TABLE 1
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Table 1. Brain regions and coordinates of clusters and local maxima for aesthetic appreciation of paintings.

FIGURE 3
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Figure 3. Various regions including bilateral cingulate gyrus and bilateral medial frontal gyrus were activated. The statistical significance refers to p < 0.05 (FWE corrected) at voxel level.

FIGURE 4
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Figure 4. Activations in the contrast: aesthetic appreciation of all paintings > corresponding all photographic analogs. The comparison of aesthetic appreciation of 15 paintings versus corresponding 15 photographic analogs revealed activations in bilateral cuneus and left lingual gyrus, The statistical significance refers to p < 0.001 (uncorrected) at voxel level, p < 0.05 at cluster level (FWE corrected).

TABLE 2
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Table 2. Brain regions and coordinates of clusters and local maxima for positive effect of aesthetic appreciation of paintings versus photographic analogues.

Discussion

As aforementioned, perceived beauty of representational paintings may consist of the beauty of the motifs of the paintings plus the beauty of the paintings themselves, although, strictly speaking, the beauty may be modified by the use of the set of photographs of the artistic paintings for the presentation in fMRI. On the other hand, perceived beauty of photographic analogs may consist of the beauty of the motifs of the corresponding paintings plus the beauty of the photographs themselves. The present study could not measure each part, but perceived beauty of the paintings minus perceived beauty of the photographic analogs could have cancelled the beauty of the motifs and thereby estimated the beauty of the paintings themselves although the motifs of the photographic analogs were not completely the same as those of the paintings. In any case, the rate of beautiful appreciation was clearly decreased in line with the decrease of pre-appreciated beauty, indicating the validity of the present method to assess the appreciation of beauty of paintings.

Although during the experiment appreciation subjects appreciated the painting as beautiful (58.7%) and they appreciated the photographic analogs as beautiful (57.5%) with no significant difference, it seems likely that there was a substantially difference in the aesthetic impact (paintings > photographic analogs), but the way of question (beautiful or not in the experiment) could not draw the difference. In order to investigate this possibility, we compared the rankings of the most beautiful paintings and those of their corresponding photographic analogs. As a result, the mean of the rankings of the most beautiful paintings was 3.0 (SD = 1.4) and that of those of their corresponding photographic analogs was 6.9 (SD = 5.1) (t = −11.8, p < 0.0001). Therefore, there was a significant difference in the aesthetic impact (paintings > photographic analogs) in the pre-experimental setting. Taking the significantly positive association between the pre-experimental appreciation and the experimental appreciation, it seems likely that there was a significant difference in the aesthetic impact (paintings > photographic analogs) in the experimental setting.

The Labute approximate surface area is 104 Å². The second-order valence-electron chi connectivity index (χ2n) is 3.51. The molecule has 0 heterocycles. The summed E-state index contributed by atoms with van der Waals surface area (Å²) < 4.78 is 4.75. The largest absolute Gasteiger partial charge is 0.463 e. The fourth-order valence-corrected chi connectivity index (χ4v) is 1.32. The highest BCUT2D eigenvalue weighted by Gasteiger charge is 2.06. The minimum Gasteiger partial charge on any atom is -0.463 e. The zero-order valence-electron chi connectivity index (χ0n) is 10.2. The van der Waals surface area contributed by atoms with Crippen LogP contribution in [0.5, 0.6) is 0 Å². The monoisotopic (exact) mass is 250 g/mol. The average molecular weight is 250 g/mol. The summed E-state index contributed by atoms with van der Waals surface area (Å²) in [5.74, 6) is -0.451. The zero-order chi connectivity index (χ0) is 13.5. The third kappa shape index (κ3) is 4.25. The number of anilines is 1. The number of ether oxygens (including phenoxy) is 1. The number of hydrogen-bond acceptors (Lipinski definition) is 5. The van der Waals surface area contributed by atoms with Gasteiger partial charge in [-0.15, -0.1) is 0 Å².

Again, the purpose of the present study was to investigate the hypothesis that there exist specific neural correlates associated with the aesthetic appreciation for paintings. Therefore, we focused the comparison of aesthetic appreciation of paintings versus photographic analogs as a control. With regard to the comparison of aesthetic appreciation of 15 paintings versus 15 photographic analogs, bilateral cuneus and the left lingual gyrus were activated. These findings suggest that there exist specific neural correlates associated with the aesthetic appreciation for paintings and that they may be associated with bilateral cuneus and the left lingual gyrus.

Kawabata and Zeki (2004) showed that during aesthetical appreciation, paintings of landscapes produced activation in the anterior part of lingual gyrus, which is at least partly in accordance with our findings which revealed activation in the left lingual gyrus. Cupchik et al. (2009) revealed that the comparison of aesthetic appreciation (viewing representational paintings with aesthetic appreciation) versus baseline (viewing non-representational paintings without aesthetic or pragmatic appreciation) activated the bilateral insula (BA13) and bilateral occipital gyri (BA18/19) while the comparison of pragmatic appreciation versus baseline activated the right fusiform gyrus and bilateral occipital gyri (BA19) which is at least partly in accordance with our findings which revealed activation in bilateral cuneus (BA18) and the left lingual gyrus (BA18). Taken together, these studies suggest that bilateral cuneus and the left lingual gyrus may be neural correlates closely associated with aesthetic appreciation of paintings, which support our findings. With regard to the function of lingual gyrus, Chatterjee et al. (2009) argued that activation in this region represents its sensitivity to beauty, which is in line with the present findings.